So your favorite little startup just got bought out by an Internet behemoth. We've played this game before! It usually doesn't turn out too well for anyone without a financial stake in the deal. Which is to say: you.
When small startups with passionate user bases are absorbed by larger companies—think Flickr, Blogger, Brizzly, Dodgeball—it's typically a train wreck. Andy Baio, whose own little calendaring company, Upcoming, was bought out and subsequently wrecked by Yahoo probably spoke for most of us today with the following tweet.
A six-person team bought by an Internet giant. Does that story ever end well?
— Andy Baio (@waxpancake) April 9, 2012
Of course, both companies are promising nothing is going to change. They have to say that, and you'd be right to be skeptical. But there's also a very good chance that Facebook might pull this off—if it follows a few key rules.
1. Keep the Team
Instagram is famously small. And that tiny team has something important: vision. And a great product. And a laser-sharp focus on improving it without making it bloated or betraying its spirit. Often, after a small company gets bought out by a much larger one, the team that made the product worth buying—or enough of it—splits after a couple of years.
Facebook needs to keep Instagram blood in/blood out. Let it keep making its own hires. Don't fill it up with Facebookers, with a different institutional culture. Hell, don't make it a division that has to answer to other divisions. If its co-founders have to start "interfacing" with product teams at Facebook concerned with making Instagram do things Facebook's way, they're going to leave. Keeping co-founders Kevin Systrom and Mike Krieger onboard and focused on product should be Facebook's top priority. The day you see either of them "leaving to pursue other interests" is the day you know Instagram is dead.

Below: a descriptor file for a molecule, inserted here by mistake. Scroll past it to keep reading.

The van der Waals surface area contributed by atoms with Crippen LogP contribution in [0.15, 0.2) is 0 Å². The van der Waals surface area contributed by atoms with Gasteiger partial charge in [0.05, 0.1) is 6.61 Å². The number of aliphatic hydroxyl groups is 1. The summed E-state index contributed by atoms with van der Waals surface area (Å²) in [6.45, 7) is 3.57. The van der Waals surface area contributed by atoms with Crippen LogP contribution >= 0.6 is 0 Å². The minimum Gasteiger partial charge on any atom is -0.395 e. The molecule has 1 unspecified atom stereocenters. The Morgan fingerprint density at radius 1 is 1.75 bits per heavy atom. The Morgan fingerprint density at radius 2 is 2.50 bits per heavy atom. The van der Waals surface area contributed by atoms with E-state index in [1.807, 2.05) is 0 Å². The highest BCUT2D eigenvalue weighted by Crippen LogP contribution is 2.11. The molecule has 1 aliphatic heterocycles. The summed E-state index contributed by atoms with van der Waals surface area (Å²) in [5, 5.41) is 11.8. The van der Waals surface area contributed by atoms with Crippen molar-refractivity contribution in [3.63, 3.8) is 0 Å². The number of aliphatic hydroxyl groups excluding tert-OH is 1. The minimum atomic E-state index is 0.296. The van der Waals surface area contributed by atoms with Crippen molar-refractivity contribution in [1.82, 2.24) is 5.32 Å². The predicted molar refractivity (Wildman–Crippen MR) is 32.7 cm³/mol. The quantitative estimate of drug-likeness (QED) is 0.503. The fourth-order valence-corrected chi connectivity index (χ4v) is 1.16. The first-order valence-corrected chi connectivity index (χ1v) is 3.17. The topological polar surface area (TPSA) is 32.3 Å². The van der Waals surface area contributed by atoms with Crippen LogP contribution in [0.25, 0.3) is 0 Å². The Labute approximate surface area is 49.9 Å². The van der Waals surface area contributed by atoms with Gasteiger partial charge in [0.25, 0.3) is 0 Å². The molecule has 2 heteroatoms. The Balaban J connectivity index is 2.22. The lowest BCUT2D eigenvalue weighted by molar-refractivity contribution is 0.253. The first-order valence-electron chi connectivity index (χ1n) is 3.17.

2. Keep Sharing Alive
Facebook says it wants to keep Instagram tightly integrated with other social services, like Twitter and Flickr. That's a nice sentiment, but it's completely counter to Facebook's culture. Sure, you can import your Twitter and Flickr feeds into Facebook, but you can't go the other way around—and that's very much by design.
Zuckerberg is greedy when it comes to your digital life. He wants your data to remain in places where he can serve ads on it. Facebook is all about walling users off. Keeping them in The Blue to play games, read news, listen to music, and watch videos.
Instagram is all about exporting. Its killer feature is not photo processing; it's sharing. It's grown so much precisely because its garden is open air. Yeah, you may grow your roses on Instagram, but you can display them anywhere. Instagram needs to not only keep the services it has already has, but it needs to continue to actively add more. It would be extremely encouraging to see Google+ integration, for example, just as a sign of good faith.
It will be extremely tempting for Facebook to keep Instagram in its own jewel box. That can't happen. Unlike Facebook, what's posted to Instagram is by and large public. As a flood of new people post searchable, tagged photos of riots, revolutions, emergencies and, well, more than simply hipster-centric photos of food and fixies, Instagram will become an amazing news-gathering tool. You'll see it used (even more than today) to document the world we live in as it happens in all sorts of vital ways. If Facebook absorbs Instagram, there's a good chance that real-time broadcast network will turn into something resembling CCTV.
3. Throw Nerds and Servers At It
After Yahoo bought Flickr, it didn't give its acquisition the resources it needed. Same story when Google bought Dodgeball. And from those stumbles arose opportunities—namely Instagram and Foursquare. Facebook can't make that mistake. Instagram is already having some growing pains. It's not terribly uncommon to see images not load due to server issues. Facebook could cure those ills.
What's more, with Facebook's pockets, Instagram could become even more vital by coming to even more platforms. Windows phone seems an obvious place to start. An actual functional Web app that I can browse from my computer? Yes please.
4. Don't Make It Facebook
You want to use Instagram's filters to let your uncool niece post hipster-riffic photos to her Timeline? Fine. Put all the Instagram into Facebook that you want. But don't do the reverse. Keep Instagram weird.
Instagram doesn't need Like buttons or Pokes or other Facebook features. The friend lists shouldn't be meshed. I shouldn't have to connect it to Facebook. It doesn't need any Facebook branding. It doesn't need a blue border. It doesn't need to prompt me to add my neighbor, or my boss, or anyone else I'm Facebook "friends" with. And I should never, ever, ever have to export to Facebook. It can't become "Instagram, a Facebook company." Because if that happens, the unique network and culture its built will vanish. And Facebook will just have wasted a billion dollars.